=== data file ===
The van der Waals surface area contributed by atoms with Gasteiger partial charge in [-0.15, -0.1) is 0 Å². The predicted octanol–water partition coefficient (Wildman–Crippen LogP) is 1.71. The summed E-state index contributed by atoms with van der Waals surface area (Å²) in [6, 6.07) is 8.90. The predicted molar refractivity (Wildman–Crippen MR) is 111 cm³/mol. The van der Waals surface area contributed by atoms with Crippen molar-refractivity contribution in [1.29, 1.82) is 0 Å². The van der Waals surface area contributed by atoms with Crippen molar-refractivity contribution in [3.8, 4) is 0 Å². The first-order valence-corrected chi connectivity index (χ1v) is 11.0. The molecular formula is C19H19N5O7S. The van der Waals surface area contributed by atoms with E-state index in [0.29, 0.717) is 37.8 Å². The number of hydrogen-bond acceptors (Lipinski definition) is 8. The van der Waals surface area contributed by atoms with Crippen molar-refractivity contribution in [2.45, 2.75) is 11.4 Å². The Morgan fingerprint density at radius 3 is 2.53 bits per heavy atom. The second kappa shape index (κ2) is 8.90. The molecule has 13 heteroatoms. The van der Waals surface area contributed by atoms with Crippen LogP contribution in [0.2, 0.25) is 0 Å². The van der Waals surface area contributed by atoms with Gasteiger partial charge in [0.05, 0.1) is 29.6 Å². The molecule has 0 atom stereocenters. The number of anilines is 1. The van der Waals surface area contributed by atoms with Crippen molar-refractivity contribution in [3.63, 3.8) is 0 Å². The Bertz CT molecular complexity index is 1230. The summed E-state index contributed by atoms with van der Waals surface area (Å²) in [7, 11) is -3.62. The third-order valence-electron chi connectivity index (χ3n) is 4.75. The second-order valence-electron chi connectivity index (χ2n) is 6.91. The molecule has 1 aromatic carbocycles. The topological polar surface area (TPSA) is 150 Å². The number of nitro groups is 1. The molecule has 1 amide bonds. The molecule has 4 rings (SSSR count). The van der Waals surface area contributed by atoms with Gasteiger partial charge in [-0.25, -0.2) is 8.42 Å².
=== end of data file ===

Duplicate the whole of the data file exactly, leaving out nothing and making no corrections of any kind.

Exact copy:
The van der Waals surface area contributed by atoms with Gasteiger partial charge in [-0.15, -0.1) is 0 Å². The predicted octanol–water partition coefficient (Wildman–Crippen LogP) is 1.71. The summed E-state index contributed by atoms with van der Waals surface area (Å²) in [6, 6.07) is 8.90. The predicted molar refractivity (Wildman–Crippen MR) is 111 cm³/mol. The van der Waals surface area contributed by atoms with Crippen molar-refractivity contribution in [1.29, 1.82) is 0 Å². The van der Waals surface area contributed by atoms with Crippen molar-refractivity contribution in [3.8, 4) is 0 Å². The first-order valence-corrected chi connectivity index (χ1v) is 11.0. The molecular formula is C19H19N5O7S. The van der Waals surface area contributed by atoms with E-state index in [0.29, 0.717) is 37.8 Å². The number of hydrogen-bond acceptors (Lipinski definition) is 8. The van der Waals surface area contributed by atoms with Crippen molar-refractivity contribution in [2.45, 2.75) is 11.4 Å². The Morgan fingerprint density at radius 3 is 2.53 bits per heavy atom. The second kappa shape index (κ2) is 8.90. The molecule has 13 heteroatoms. The van der Waals surface area contributed by atoms with Crippen LogP contribution in [0.2, 0.25) is 0 Å². The van der Waals surface area contributed by atoms with Gasteiger partial charge in [0.05, 0.1) is 29.6 Å². The molecule has 0 atom stereocenters. The number of anilines is 1. The van der Waals surface area contributed by atoms with Crippen molar-refractivity contribution in [3.63, 3.8) is 0 Å². The Bertz CT molecular complexity index is 1230. The summed E-state index contributed by atoms with van der Waals surface area (Å²) in [7, 11) is -3.62. The third-order valence-electron chi connectivity index (χ3n) is 4.75. The second-order valence-electron chi connectivity index (χ2n) is 6.91. The molecule has 1 aromatic carbocycles. The topological polar surface area (TPSA) is 150 Å². The number of nitro groups is 1. The molecule has 1 amide bonds. The molecule has 4 rings (SSSR count). The van der Waals surface area contributed by atoms with Gasteiger partial charge in [-0.25, -0.2) is 8.42 Å².